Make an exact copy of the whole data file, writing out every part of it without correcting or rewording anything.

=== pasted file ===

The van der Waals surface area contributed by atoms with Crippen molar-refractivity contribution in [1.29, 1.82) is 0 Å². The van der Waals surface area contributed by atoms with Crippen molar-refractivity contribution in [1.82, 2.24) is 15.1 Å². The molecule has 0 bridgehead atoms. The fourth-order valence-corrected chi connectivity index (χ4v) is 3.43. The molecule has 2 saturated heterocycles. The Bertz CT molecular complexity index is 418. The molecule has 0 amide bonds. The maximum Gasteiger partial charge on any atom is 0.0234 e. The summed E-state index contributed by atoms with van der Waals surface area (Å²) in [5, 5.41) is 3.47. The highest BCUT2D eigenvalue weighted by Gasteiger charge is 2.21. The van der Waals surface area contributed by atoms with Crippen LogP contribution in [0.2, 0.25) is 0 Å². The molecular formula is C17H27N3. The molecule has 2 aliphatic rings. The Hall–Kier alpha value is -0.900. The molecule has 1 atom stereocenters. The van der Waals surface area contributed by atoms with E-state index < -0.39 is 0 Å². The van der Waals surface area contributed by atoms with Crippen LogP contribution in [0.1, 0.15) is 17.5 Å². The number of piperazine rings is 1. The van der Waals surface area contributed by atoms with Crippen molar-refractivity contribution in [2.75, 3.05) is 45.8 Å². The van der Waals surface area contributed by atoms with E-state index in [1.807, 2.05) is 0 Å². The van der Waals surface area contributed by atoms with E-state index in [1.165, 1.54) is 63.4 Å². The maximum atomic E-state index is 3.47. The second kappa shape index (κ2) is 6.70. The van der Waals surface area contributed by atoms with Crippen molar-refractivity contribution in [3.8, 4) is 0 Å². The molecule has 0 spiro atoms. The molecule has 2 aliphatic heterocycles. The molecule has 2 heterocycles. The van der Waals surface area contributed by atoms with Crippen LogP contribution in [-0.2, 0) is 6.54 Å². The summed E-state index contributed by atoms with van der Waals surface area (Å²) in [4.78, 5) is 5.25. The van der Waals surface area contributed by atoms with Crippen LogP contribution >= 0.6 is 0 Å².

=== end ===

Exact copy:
The van der Waals surface area contributed by atoms with Crippen molar-refractivity contribution in [1.29, 1.82) is 0 Å². The van der Waals surface area contributed by atoms with Crippen molar-refractivity contribution in [1.82, 2.24) is 15.1 Å². The molecule has 0 bridgehead atoms. The fourth-order valence-corrected chi connectivity index (χ4v) is 3.43. The molecule has 2 saturated heterocycles. The Bertz CT molecular complexity index is 418. The molecule has 0 amide bonds. The maximum Gasteiger partial charge on any atom is 0.0234 e. The summed E-state index contributed by atoms with van der Waals surface area (Å²) in [5, 5.41) is 3.47. The highest BCUT2D eigenvalue weighted by Gasteiger charge is 2.21. The van der Waals surface area contributed by atoms with Crippen LogP contribution in [0.2, 0.25) is 0 Å². The molecular formula is C17H27N3. The molecule has 2 aliphatic rings. The Hall–Kier alpha value is -0.900. The molecule has 1 atom stereocenters. The van der Waals surface area contributed by atoms with E-state index < -0.39 is 0 Å². The van der Waals surface area contributed by atoms with Crippen LogP contribution in [0.1, 0.15) is 17.5 Å². The number of piperazine rings is 1. The van der Waals surface area contributed by atoms with Crippen molar-refractivity contribution in [2.75, 3.05) is 45.8 Å². The van der Waals surface area contributed by atoms with E-state index in [1.807, 2.05) is 0 Å². The van der Waals surface area contributed by atoms with E-state index in [1.165, 1.54) is 63.4 Å². The maximum atomic E-state index is 3.47. The second kappa shape index (κ2) is 6.70. The van der Waals surface area contributed by atoms with Crippen molar-refractivity contribution in [3.8, 4) is 0 Å². The molecule has 0 spiro atoms. The molecule has 2 aliphatic heterocycles. The molecule has 2 heterocycles. The van der Waals surface area contributed by atoms with Crippen LogP contribution in [-0.2, 0) is 6.54 Å². The summed E-state index contributed by atoms with van der Waals surface area (Å²) in [4.78, 5) is 5.25. The van der Waals surface area contributed by atoms with Crippen LogP contribution >= 0.6 is 0 Å².